1. Communicate more than usual
You can just shout something in the office: "Remember to let the customer know!" A friendly reminder, a strict warning? The look reveals what the colleague means. This no longer works in the home office. That is why good communication is the most important thing when teams work remotely, i.e. spatially separated: they have to be in close contact with their colleagues. For this purpose, companies use communication tools such as Slack, a chat program with video function for telephone calls, providers such as Starleaf or Zoom enable larger video conferences from the home office. To keep the team together, it makes sense to see yourself in the group once a day or once a week at a fixed time and to discuss the state of the work.
Managers should also occasionally meet with each of their team members for a video call and discuss how it works. This way you can find out who is struggling with your home office and who needs support. When in doubt: Communicate too much rather than too little. If something is unclear, give your colleague a quick call to quickly clear up any misunderstandings. Teams should also clarify a few questions: How quickly do you have to respond to a message? Is it okay to do the laundry at noon or go around the block in the afternoon, as long as you do the job and sit down at your desk again in the evening? And how do you make yourself felt in a video conference with 20 colleagues? A few more home office regulations help to work better together.
2. Be transparent
Naturally, there is maximum transparency in the open-plan office. You can see that when the colleague has gone out to lunch. When he is on the phone you can hear that.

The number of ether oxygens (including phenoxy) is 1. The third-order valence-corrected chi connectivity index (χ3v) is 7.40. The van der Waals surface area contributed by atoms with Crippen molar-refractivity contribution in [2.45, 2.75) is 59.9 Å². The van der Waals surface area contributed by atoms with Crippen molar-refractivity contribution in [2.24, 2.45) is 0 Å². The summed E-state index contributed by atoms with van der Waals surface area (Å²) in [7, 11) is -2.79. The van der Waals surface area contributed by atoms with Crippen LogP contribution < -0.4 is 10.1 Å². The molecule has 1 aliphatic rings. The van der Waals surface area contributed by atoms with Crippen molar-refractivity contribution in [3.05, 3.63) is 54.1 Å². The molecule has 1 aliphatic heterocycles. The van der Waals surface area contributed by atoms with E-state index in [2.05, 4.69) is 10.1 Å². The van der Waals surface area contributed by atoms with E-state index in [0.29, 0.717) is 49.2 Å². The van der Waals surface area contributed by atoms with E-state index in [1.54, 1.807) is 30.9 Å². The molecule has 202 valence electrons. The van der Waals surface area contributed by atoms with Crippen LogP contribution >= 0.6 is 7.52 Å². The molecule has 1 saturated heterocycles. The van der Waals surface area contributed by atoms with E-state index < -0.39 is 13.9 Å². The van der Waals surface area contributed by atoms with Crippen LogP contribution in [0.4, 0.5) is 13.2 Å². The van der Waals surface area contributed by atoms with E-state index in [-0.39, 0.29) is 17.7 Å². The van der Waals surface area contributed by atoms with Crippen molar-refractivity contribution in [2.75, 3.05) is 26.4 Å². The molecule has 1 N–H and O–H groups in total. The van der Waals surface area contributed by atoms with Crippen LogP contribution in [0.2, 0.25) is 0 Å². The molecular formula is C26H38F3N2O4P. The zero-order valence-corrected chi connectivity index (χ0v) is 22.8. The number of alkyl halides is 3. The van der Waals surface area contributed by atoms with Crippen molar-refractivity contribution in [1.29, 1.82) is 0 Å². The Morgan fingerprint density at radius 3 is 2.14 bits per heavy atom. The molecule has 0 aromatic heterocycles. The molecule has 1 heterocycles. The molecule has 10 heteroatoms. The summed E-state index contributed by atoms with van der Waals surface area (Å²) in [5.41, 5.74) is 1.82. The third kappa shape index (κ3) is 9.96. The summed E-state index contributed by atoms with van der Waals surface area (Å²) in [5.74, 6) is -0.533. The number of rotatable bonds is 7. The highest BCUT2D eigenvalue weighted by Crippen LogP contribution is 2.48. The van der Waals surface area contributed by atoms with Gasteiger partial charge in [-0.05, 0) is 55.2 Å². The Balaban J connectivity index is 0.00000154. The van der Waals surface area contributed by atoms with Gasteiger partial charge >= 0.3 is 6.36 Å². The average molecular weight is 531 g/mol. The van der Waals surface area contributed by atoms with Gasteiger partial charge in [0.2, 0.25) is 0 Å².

But when everyone is sitting at home in front of their own laptop (or not), it is not so clear what their colleagues are actually doing. All team members should check in in the morning, so briefly tell the group: I'm there. Those who take a break should let them know and then report back. In the evening a checkout helps, the message: I'm out for today. In the Slack chat program, for example, you can use emoji to easily tell what you're busy with or whether you want to be reachable. A red cross can mean: Do not disturb. The spaghetti plate: I'm just having lunch. A telephone: in conversation. These little signs of transparency are a good way to remove misunderstandings and distrust.
3. Help yourself
Where did we immediately put this Excel table? How do I register for the VPN client? In the office, you briefly ask your neighbor and you can continue working. This is not possible in the home office. There is no one. So independence is required. Some technical problems can be googled and do not have to start a help call on Slack. Answers to in-house questions can usually be found in manuals that every office should have.
"We got used to documenting everything extremely well," says Katharina Borchert, who, as Chief Open Innovation Officer at Mozilla, leads a team that works across the world. Thorough documentation is the most important pillar of work from anywhere. This is the only way employees can keep track of which decisions were made where and when, even across different time zones. And only if all the information is written down somewhere can you help yourself even if your colleagues at the other end of the world may already be asleep.
4. Meet your colleagues
People who always work from home feel slightly isolated. This is one of the most common criticisms of working without a shared office. And it's true, studies show that homeworkers are more likely to suffer from loneliness and exhaustion. "Social contacts are an important resource for dealing with work demands," says director of occupational medicine Monika Rieger in an interview with ZEIT.